The recent concern related to bathing newborns with hexachlorophene has led to a redefinition of appropriate skin care for newly born infants in hospital nurseries. Skin manipulations are performed (1) for prevention of infection and (2) for aesthetic and cleansing purposes.

The skin is a protective organ and any break in its integrity affords an opportunity for initiation of infection. In addition, it is clear that protection against invading pathogenic organisms is afforded by skin secretions or contents and the normal skin biota.

Therefore, skin care should involve cleansing with a non-toxic, non-abrasive neutral material.

Consideration of skin care of the newborn is further complicated by the fact that the infant does not have protective skin flora at birth, has at least one and possibly two open surgical wounds, the umbilicus and circumcision site, and is exposed to fomites and personnel that harbor a variety of infectious agents.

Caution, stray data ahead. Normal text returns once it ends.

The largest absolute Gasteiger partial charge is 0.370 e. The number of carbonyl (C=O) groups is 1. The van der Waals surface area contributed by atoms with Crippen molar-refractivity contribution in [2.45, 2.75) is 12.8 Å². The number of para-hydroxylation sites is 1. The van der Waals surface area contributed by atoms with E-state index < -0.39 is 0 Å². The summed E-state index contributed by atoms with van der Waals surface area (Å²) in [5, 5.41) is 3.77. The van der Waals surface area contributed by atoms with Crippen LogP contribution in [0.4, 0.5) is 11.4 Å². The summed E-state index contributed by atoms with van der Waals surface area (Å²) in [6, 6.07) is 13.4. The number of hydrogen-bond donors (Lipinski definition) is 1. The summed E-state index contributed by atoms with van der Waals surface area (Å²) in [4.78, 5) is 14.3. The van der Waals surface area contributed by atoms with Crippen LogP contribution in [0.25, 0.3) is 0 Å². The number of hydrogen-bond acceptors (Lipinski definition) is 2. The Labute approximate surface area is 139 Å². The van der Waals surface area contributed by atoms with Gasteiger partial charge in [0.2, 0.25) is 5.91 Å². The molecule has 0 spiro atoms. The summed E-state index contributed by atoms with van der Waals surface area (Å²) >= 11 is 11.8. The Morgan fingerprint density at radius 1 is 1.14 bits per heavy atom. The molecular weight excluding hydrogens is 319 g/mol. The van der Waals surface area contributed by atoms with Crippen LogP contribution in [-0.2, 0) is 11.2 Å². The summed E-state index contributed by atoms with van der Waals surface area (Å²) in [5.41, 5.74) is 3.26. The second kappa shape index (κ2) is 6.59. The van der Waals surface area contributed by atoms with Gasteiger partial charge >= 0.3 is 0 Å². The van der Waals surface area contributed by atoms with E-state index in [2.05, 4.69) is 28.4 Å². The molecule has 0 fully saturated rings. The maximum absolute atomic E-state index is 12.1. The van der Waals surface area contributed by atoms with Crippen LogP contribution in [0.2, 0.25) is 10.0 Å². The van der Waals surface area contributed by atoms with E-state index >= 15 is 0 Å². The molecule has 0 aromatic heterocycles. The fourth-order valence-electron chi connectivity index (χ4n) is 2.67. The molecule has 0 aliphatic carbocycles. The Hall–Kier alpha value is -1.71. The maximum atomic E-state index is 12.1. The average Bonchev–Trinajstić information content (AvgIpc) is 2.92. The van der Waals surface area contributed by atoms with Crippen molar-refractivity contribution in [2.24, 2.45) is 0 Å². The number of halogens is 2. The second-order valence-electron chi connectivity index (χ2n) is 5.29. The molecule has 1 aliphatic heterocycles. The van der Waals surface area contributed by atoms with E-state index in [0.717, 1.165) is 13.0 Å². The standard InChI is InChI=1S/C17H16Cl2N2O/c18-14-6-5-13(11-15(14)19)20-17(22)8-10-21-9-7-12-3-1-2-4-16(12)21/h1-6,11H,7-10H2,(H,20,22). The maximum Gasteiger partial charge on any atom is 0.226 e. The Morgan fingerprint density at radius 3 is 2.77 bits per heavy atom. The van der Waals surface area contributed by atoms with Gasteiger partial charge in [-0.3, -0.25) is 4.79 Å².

Risks and benefits of each skin-care technique in the newly born must be weighed. Is the agent used absorbed and toxic directly or indirectly? What is the effect of the technique on the skin itself? Does the agent predispose to a biota change that is detrimental to the infant?

The currently available data suggest that perhaps the best method for managing infant skin is to minimize manipulation. The recommended technique is referred to as dry skin care. "Dry technique" is recommended for the following reasons: (1) it subjects the infant to less heat loss by exposure; (2) it diminishes skin trauma; (3) it requires less time, and (4) it does not expose the infant to agents with known or unknown side effects.

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